When a star becomes an outcast

SHE was the biggest star in athletics at the 2000 Sydney Olympics. Gunning for an unprecedented five gold medals, Marion Jones had the fans mobbing her and the media flocking to her. Her beauty and poise, not to speak of her sprinting ability, captivated audiences and projected her as a role model for the sport itself.

BALCO changed all that. The San Francisco laboratory, at the centre of an investigation by US Federal agencies, was accused of supplying banned drugs to a number of athletes including Jones and her boyfriend, Tim Montgomery.

By the time the Athens Olympics came around, she was struggling to keep her reputation intact. She failed to make the US Olympic team in the 100 metres, amidst speculation that the scandal might eventually force her out of the Athens Games. She finally competed just in the long jump, finishing fifth. Tongues wagged more than ever before.

Now, more than a year after her name was dragged into the BALCO controversy, Marion Jones is finding that she is unwelcome at major track meets in Europe including the Golden League circuit. She was shunned by most of the top European meetings in 2004 as well. And to think that she used to command an appearance fee of around 100,000 dollars! Observers feel that there could be a real danger of her Nike deal, worth three million dollars a year, not being renewed at the end of this year.

Her lawyer has urged the international federation (IAAF) not to approve meets that are refusing to accept her. However, the IAAF has pleaded its helplessness. Invitations are strictly organisers' business.

But is it fair to keep Jones out just because of suspicions? This is the question that is bothering anti-doping campaigners, independent observers, athletes and critics alike. There is no unanimity of views here. On one side is the right of an athlete who is eligible to compete; on the other the interests of the organisers who want to avoid negative publicity.

The United State Anti Doping Agency (USADA) that has suspended or proceeded against several athletes the past year has not yet brought forward any charge against Jones. And yet, no one will be able to completely ignore the `leaks' that have come from a Grand Jury testimony.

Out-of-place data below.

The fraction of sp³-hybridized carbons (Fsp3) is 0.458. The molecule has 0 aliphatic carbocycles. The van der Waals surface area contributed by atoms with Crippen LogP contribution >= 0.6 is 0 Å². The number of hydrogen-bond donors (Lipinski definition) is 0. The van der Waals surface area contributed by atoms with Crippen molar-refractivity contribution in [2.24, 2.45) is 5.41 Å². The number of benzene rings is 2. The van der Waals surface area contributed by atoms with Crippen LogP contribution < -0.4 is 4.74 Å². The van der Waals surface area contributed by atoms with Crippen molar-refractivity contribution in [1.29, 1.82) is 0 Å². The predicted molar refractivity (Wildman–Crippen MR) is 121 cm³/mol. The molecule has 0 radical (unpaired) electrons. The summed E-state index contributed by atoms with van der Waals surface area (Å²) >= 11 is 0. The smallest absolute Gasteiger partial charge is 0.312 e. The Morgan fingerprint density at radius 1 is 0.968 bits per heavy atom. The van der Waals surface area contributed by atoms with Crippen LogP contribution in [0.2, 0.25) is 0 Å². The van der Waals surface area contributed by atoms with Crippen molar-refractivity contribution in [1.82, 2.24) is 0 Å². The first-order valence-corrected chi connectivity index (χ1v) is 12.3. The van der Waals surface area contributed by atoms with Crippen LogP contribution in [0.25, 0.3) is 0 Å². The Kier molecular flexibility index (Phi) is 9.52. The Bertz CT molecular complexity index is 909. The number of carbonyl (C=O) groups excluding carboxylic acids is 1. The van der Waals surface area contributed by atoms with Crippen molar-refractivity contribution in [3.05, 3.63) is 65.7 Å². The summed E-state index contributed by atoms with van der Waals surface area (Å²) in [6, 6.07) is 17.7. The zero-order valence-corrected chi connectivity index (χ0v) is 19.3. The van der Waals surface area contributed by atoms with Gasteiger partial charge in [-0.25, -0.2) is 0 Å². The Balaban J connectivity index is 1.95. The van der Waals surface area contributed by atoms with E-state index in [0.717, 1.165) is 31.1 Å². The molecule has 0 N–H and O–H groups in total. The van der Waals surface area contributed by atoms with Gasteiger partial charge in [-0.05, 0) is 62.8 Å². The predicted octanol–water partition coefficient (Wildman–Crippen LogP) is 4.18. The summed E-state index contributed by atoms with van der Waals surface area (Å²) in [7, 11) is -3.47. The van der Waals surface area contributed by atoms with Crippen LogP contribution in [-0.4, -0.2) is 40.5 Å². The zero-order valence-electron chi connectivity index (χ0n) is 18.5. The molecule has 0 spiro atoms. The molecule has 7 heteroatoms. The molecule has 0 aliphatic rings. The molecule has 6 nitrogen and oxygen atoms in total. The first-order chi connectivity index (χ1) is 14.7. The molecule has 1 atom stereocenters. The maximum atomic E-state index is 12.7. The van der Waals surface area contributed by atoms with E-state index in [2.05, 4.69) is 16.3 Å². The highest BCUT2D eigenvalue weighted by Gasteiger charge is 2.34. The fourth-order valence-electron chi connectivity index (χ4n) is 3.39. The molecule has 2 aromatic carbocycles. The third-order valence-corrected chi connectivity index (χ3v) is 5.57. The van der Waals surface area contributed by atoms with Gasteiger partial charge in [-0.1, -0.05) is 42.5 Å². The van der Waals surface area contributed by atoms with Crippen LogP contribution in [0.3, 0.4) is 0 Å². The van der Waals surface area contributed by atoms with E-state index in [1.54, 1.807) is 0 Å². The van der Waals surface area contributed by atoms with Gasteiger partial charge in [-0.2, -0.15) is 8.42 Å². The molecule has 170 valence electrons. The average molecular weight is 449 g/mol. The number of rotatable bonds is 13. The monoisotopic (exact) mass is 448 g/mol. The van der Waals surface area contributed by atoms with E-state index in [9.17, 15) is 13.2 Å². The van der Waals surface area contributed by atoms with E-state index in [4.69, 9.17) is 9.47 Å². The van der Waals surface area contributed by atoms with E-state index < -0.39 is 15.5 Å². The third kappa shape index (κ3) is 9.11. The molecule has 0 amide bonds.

With the BALCO scandal bringing out the murkier side of American sport, there is a newfound enthusiasm in that country to `stay clean'. The `clean sport' bill, expected to get Congressional approval before the end of the year, envisages a uniform anti-doping policy encompassing US pro leagues, on the lines prescribed by the World Anti Doping Agency (WADA).

No one is willing to pin Jones down, though. "I think it's unfortunate," WADA chief Richard Pound was quoted as saying of the boycott of Jones by European meet organisers. "If there has been no determination made of a doping offence, it does not seem fair that she should be excluded. It kind of gives the impression that somebody has prejudged it."

Even as she is fighting what looks a losing battle against organisers and promoters, Jones has also filed a 25-million-dollar defamation suit against BALCO founder Victor Conte for alleging that he had supplied banned drugs to her.

With former husband, dope-tainted shot putter C. J. Hunter, making allegations against her and Montgomery facing life-ban for steroid use, Jones finds herself pushed into a corner even without a positive test against her name. But she has fought on, though on the track her performances have lost the spark of old.

Back in India, another athlete, who had been involved in a doping scandal, has quietly shown the kind of form that has raised hopes. Sunita Rani, with nothing much to back her up for the last two seasons, ran an impressive distance race in Patiala the other day. But sadly she, too, is keen to prove her `critics wrong'.

Critics cannot come up with positive reports on urine samples at accredited laboratories! Thanks to a complete hash of documentation by the Seoul laboratory, Sunita was reprieved after being stripped of her medals in the Busan Asian Games following steroid positives.

Neither that incident nor the scandal that broke during the Athens Olympics seems to have put a halt to doping in Indian sport, athletics in particular.

Signing declarations and codes will mean little if the Union Sports Ministry and the Sports Authority of India continue to shut their eyes to happenings around the country and inside coaching camps.

The US is learning it the hard way. The quicker we understand the implications the better it will be for Indian sport.